5 Signs That Cabbage Worms are Attacking Your Garden

Posted on Apr 13 2012 - 1:10am by Mike Lieberman

By Justin Emig
Associate Brand Manager, Safer Brand

For most of the country, Spring has DEFINITELY sprung…

…and with the onset of Spring, comes the onset of our unwelcome garden pests.

The garden pest that has caused the most concern for organic gardeners in recent years has been the cabbage worm.

There are several ‘types’ of cabbage worm which include the Imported Cabbage Worm, Cabbage Looper, Cabbage Webworm, and the Leaf Miner.

Regardless of the type, us interested in keeping an organic garden just want them gone!! Here are 5 signs that you might be infested with our green pests and best of all, how to get rid of these ferocious vegetable eaters.

Here are 5 signs that your garden might be infested with cabbage worms. — Tweet This.

Signs you have cabbage worms

1. You are growing their favorite food

As you can guess from their name, cabbage worms primarily attack plants in the cabbage family, but are not exclusively cabbage feeders. Plants that cabbage worms find the most tasty are:

  • Broccoli
  • Cauliflower
  • Brussels sprouts
  • Collards
  • Kale
  • Turnip greens
  • Radishes
  • Other cabbage greens

2. You have holes in your plants

Since cabbage worms are such voracious eaters, as little as 2 or 3 worms on your plants can spell disaster for the overall health of your broccoli or other plant.

Common signs will be holes in your leaves. A simple google search can connect you to many pictures of cabbage worm damage.

3. You notice dark green droppings on your leaves

A tell-tale sign that you are becoming infested with cabbage worms are their droppings. When you start to notice dark green droppings on your leaves, inspect the underside of your leaves as that is where cabbage worms tend to lay their eggs.

4. A lot more butterflies present

Since caterpillars are in essence the larvae stage of caterpillars, if you start to notice more butterflies hanging around your garden, chances are, you have an infestation of cabbage worms or if you experience one of the previous symptoms, it might be too late.

5. Time of year = Spring

Spring is the time of the year that cabbage worms have awaken from their Winter slumber and are now in search of food and laying their eggs.

Organic control of cabbage worms

If you have experienced this infestation in the past or for those proactive gardeners who are getting prepared for the already started 2012 gardening season, the most common and popular organic control for cabbage worms revolves around the use of bacillus thuringiensis or BT.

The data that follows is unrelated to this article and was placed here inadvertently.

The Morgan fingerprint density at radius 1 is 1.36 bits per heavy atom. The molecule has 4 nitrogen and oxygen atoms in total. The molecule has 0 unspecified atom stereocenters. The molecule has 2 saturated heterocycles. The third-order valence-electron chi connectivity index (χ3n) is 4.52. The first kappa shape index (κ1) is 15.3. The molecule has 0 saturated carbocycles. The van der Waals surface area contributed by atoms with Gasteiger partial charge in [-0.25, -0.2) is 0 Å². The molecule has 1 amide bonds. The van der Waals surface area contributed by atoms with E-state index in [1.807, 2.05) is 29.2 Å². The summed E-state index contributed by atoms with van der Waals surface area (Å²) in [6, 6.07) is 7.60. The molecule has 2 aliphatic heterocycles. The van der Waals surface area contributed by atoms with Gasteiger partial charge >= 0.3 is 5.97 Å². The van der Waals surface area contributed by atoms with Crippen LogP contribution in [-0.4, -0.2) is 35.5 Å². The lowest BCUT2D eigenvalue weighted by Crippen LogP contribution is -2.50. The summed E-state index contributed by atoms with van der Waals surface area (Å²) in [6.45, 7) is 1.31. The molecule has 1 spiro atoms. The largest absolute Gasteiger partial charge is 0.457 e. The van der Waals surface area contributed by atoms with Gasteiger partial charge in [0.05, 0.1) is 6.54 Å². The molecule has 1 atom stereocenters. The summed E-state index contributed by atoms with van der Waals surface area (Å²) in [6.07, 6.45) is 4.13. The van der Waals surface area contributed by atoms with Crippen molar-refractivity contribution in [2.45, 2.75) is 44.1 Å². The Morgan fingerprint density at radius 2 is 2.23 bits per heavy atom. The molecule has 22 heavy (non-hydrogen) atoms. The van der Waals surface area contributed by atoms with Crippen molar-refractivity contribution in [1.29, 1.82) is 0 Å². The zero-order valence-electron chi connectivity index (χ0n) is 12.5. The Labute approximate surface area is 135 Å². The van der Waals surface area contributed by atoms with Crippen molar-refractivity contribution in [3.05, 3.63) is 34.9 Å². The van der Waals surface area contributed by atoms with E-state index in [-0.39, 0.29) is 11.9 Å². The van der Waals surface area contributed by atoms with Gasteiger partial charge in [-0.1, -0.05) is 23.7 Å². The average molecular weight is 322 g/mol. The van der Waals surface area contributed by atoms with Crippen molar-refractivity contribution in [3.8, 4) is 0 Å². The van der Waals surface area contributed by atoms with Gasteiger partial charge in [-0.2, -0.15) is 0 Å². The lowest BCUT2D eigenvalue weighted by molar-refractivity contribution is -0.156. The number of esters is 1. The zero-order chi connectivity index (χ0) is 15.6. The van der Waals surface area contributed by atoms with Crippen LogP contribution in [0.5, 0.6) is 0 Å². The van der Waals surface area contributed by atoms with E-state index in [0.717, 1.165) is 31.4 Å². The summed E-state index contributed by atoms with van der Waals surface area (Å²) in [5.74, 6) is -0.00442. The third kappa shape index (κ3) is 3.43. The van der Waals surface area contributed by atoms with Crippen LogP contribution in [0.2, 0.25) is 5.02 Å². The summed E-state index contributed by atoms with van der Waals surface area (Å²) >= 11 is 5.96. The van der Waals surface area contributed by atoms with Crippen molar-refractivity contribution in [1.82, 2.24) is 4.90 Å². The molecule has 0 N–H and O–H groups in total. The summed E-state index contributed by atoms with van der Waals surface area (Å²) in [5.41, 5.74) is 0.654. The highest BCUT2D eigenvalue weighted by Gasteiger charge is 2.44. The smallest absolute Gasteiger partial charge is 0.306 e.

This natural bacteria eliminates cabbage worms through ingestion. One of the most popular BT products is Safer® Brand Caterpillar Killer with BT and is available in an 8oz concentrated formula or in Safer® Brand Garden Dust which is a powder formula and is OMRI® Listed.

Your turn

In the comments below, let me know if you have noticed cabbage worms in your garden.

Photos courtesy of
Top: OSU Master Gardener on Flickr
Holes: florence_craye on Flick

53 Comments so far. Feel free to join this conversation.

  1. Melanie Scriptunas April 13, 2012 at 8:11 am -

    Thanks for the tips! Therese Ciesnski at Organic Gardening recommends planting rosemary, sage, or peppermint around winter greens to stave off cabbage worms. 

  2. Daynadehoyos April 13, 2012 at 8:20 am -

    Yes! But since I was done for the season and had so much collard greens left I just let them have it. Skipping a summer garden this year.

  3. Mike Lieberman April 13, 2012 at 8:25 am -


  4. Hmelcookie April 13, 2012 at 8:35 am -

    I’m going to try tilling diatomaceous earth into my garden before planting this year.  Along with the cabbage worms, I think I have Mole crickets which might have been what cut through my cabbage stem under the soil.  DM is suppose to kill the pests but leave the helpful critters like earthworms.   

  5. Mike Lieberman April 13, 2012 at 8:49 am -

    So kind of you.

  6. Mike Lieberman April 13, 2012 at 8:49 am -


  7. Avy April 13, 2012 at 12:42 pm -

    Is it common to also get cabbage worms indoors?